After a little over two years at Singita, wanting to be closer to his daughter, now in matric at Pinetown Girls’, he was keen to get back to Durban. He told a friend who was joining the Chef’s Table team. “She told them about me. I met them when I was in Durban. A couple of months later they contacted me.”
They already had a great cellar. He developed their wine programme. Got a lot of interest from customers and support from Cape wineries looking for a stylish Durban venue. He worked with the executive chef to do wine pairings for the tasting menu.
He had one seven-month absence when a former Singita colleague who’d moved to the Saxon Hotel in Sandhurst, emailed him to say they needed a sommelier and urged him to apply. He knew he didn’t like Joburg. But curiosity got the better of him.
“I thought, wow, this is a different world from Singita and from the Chef’s Table. One of the leading wine programs in the country. They offered me a job. I knew the experience would be invaluable even if I wasn’t there long.”
After seven months, missing Durban, he returned to his still-vacant sommelier position at Chef’s Table “happily – and with a lot more experience”.
Lockdown, though, created strain. Not him saying that. Just reading between the lines. He had taken paternity leave (his son arrived February 27). Then Covid-19 came. And lockdown. The extended period. Spent getting by on UIF. His partner’s job also gone, it too being in hospitality.
His former job at Chef’s Table is still in the air, given restaurant recovery uncertainty. They reopened just last Friday. With a new head chef. Mathew Armbruster, former executive sous chef at Chef’s Table and more recently head chef at Hartford House, replaces Kayla Ann Osborn, who had just committed to a move to the executive head chef position at Delaire Graff Restaurant in Stellenbosch at the start of Covid. Whew.
“These times haven’t been all that easy, I suppose,” Gumede concedes. “But if you’ve been there before, where you didn’t have much, it’s easier to make adjustments. For me the biggest lesson has been to appreciate that what’s important is not about having a lot. It’s the little things. Your family, the people around you are what matter. And I’ve been able to spend a lot of time with my son. And cooking. And exploring new avenues. Online wine marketing, for instance.”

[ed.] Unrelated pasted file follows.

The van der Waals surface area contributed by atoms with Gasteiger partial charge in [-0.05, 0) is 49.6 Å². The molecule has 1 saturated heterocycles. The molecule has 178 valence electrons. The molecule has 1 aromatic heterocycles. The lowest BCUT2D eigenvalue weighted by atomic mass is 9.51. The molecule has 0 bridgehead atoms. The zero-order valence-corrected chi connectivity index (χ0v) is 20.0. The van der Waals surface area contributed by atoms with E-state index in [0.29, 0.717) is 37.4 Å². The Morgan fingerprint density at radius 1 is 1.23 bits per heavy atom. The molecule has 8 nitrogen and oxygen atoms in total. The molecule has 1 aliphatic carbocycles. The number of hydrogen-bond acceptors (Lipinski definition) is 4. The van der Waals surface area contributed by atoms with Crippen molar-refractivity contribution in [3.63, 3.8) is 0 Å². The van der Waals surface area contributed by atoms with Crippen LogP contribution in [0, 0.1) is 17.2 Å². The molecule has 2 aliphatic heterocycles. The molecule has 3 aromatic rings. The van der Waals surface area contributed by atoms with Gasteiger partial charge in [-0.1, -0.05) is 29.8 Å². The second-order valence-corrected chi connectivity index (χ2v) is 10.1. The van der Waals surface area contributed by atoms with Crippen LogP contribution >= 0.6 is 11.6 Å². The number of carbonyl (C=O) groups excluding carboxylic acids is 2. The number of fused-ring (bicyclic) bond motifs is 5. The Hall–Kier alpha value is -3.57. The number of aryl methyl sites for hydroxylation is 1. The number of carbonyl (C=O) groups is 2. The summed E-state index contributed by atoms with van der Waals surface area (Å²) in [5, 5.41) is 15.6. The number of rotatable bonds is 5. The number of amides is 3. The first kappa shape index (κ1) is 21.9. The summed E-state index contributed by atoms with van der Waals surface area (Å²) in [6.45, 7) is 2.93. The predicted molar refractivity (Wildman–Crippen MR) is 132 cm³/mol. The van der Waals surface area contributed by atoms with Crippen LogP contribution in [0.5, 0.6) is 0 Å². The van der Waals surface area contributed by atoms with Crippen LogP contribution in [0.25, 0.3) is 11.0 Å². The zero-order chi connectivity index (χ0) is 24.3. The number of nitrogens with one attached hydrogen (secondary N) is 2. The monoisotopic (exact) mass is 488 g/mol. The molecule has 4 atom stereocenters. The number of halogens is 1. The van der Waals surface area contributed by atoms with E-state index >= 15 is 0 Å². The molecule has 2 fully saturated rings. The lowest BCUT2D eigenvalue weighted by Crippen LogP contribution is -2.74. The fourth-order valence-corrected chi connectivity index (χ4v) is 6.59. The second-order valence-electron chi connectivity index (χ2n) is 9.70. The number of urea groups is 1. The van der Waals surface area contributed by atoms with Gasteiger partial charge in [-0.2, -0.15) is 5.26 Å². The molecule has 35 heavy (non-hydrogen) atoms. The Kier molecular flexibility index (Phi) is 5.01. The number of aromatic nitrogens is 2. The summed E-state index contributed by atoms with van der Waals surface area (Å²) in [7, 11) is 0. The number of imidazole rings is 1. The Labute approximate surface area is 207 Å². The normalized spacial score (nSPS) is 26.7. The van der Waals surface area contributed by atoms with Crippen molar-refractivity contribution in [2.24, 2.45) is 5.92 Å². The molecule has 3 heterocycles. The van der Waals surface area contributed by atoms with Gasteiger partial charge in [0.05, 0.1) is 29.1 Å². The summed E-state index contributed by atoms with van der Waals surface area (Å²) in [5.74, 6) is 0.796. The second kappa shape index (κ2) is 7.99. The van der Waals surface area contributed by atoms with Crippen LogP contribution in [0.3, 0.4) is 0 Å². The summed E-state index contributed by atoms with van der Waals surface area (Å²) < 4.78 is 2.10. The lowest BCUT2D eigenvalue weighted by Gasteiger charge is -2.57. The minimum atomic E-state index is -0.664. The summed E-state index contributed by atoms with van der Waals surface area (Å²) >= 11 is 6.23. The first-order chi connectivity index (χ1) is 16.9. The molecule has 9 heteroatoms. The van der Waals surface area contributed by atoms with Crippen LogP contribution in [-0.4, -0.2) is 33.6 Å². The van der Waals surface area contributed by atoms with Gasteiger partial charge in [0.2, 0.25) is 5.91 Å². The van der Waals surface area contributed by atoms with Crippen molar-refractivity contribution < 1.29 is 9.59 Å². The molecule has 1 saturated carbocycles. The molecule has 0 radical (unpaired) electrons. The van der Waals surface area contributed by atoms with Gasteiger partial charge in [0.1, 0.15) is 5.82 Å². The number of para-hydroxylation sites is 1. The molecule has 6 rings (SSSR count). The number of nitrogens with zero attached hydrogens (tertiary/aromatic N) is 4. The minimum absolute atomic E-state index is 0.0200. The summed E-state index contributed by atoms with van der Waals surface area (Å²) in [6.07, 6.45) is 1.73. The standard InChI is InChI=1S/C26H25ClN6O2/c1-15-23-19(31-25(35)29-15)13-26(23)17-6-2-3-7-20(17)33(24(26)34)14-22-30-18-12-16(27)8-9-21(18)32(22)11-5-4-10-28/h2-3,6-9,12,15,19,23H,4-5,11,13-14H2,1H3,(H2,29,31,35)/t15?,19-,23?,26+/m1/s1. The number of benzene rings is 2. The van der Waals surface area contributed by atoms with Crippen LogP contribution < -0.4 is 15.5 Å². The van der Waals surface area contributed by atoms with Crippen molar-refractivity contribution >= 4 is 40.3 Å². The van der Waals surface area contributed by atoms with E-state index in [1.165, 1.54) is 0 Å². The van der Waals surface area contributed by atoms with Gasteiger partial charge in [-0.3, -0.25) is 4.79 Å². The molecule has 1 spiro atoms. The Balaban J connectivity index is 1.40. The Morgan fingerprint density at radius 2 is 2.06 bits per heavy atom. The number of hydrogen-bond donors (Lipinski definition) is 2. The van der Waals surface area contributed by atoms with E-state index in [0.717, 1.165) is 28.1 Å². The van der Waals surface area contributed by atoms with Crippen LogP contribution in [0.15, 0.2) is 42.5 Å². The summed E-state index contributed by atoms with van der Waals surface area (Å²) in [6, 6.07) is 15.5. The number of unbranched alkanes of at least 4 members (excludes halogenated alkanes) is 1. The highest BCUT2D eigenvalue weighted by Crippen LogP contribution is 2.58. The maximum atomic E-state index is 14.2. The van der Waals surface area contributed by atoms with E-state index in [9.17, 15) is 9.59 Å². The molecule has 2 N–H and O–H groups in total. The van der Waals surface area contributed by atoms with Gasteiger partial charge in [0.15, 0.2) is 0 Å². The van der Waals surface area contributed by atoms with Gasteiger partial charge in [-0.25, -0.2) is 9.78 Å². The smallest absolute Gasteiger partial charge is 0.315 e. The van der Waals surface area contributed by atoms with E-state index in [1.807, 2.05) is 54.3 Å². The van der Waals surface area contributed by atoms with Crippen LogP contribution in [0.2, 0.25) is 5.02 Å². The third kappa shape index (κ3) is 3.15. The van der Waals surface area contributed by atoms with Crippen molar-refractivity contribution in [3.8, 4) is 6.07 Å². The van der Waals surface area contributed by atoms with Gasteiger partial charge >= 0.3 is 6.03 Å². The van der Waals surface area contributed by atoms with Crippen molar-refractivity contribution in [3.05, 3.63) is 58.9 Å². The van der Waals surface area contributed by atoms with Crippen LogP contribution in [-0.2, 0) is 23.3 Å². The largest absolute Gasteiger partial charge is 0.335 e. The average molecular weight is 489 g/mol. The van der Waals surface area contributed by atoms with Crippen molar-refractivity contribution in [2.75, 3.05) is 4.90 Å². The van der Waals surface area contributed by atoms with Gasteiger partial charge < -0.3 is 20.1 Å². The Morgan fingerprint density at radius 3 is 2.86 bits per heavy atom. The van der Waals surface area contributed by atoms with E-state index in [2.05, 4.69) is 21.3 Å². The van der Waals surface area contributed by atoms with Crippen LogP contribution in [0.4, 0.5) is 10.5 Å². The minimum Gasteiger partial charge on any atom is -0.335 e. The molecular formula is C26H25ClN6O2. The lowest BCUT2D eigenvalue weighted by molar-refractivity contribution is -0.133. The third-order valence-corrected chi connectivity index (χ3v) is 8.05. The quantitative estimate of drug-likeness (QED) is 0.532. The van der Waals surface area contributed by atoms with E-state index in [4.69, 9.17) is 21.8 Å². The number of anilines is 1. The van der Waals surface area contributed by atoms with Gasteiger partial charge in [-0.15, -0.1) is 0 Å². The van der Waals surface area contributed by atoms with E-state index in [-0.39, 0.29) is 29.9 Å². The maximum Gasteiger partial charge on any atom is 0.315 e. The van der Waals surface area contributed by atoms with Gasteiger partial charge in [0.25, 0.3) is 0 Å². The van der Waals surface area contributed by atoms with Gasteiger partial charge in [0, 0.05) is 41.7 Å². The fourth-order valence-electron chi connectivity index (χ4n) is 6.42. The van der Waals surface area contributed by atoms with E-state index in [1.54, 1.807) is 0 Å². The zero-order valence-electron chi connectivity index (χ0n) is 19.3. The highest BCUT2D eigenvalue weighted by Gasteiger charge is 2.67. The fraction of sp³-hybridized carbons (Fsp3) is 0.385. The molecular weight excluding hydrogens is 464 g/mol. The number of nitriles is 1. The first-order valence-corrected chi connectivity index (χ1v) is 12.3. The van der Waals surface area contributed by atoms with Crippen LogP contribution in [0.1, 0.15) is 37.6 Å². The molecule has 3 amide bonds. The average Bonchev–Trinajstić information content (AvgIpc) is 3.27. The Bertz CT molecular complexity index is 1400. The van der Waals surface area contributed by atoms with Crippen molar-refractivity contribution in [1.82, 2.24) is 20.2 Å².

The job, when he’s doing it at the Chef’s Table, is very broad. “It’s all-encompassing. Involves working closely with the kitchen. The wine has to make sense with the food. The wine list has to make sense with the establishment.
“It’s about a person finding a bottle they can both afford and will enjoy. Some people know, but cannot explain, what they are looking for. Our job is to speak to them in such a way they won’t feel uncomfortable and enjoy the experience.”
Then there’s staff development. The waiters need to be able to make recommendations. And he is sometimes a floor manager. Will pour cocktails at the bar. Give advice on whisky and brandy, which he loves, and gin. Discuss the menu in-depth and speak to guests about their food. “It’s not just about the wine.”
“Come what may,” he says, “at some point I have to do the Master of Wine. If I don’t, I won’t be where I want to be. That is the plan, soon as things improve.”
Talking Master of Wine, Job Jovo was in Austria in 2018 doing his exams over ten days with the Court of Masters Sommeliers, the institute recognized for teaching the highest standards of sommeliering. It was a natural progression, given he’d done all the relevant courses offered by both the Cape Wine Academy and WSET, the Wine and Spirit Education Trust.
Jovo was appointed sommelier at The Oyster Box “at the dawn of Covid”. Upon signing the contract “everything shut down”.
“During the Covid shutdown, my wife would often say, ‘Job, we are part of the solution’ because most of the time, we spent indoors. We would go out only to buy essentials.” The larger-than-life people-person with huge curiosity and academic tendencies chortles when he tells me this. You can hear he was champing at the bit, being new to Durban, to start with his number one wine priority: “To understand my local consumers to give them – even exceed – the best possible.”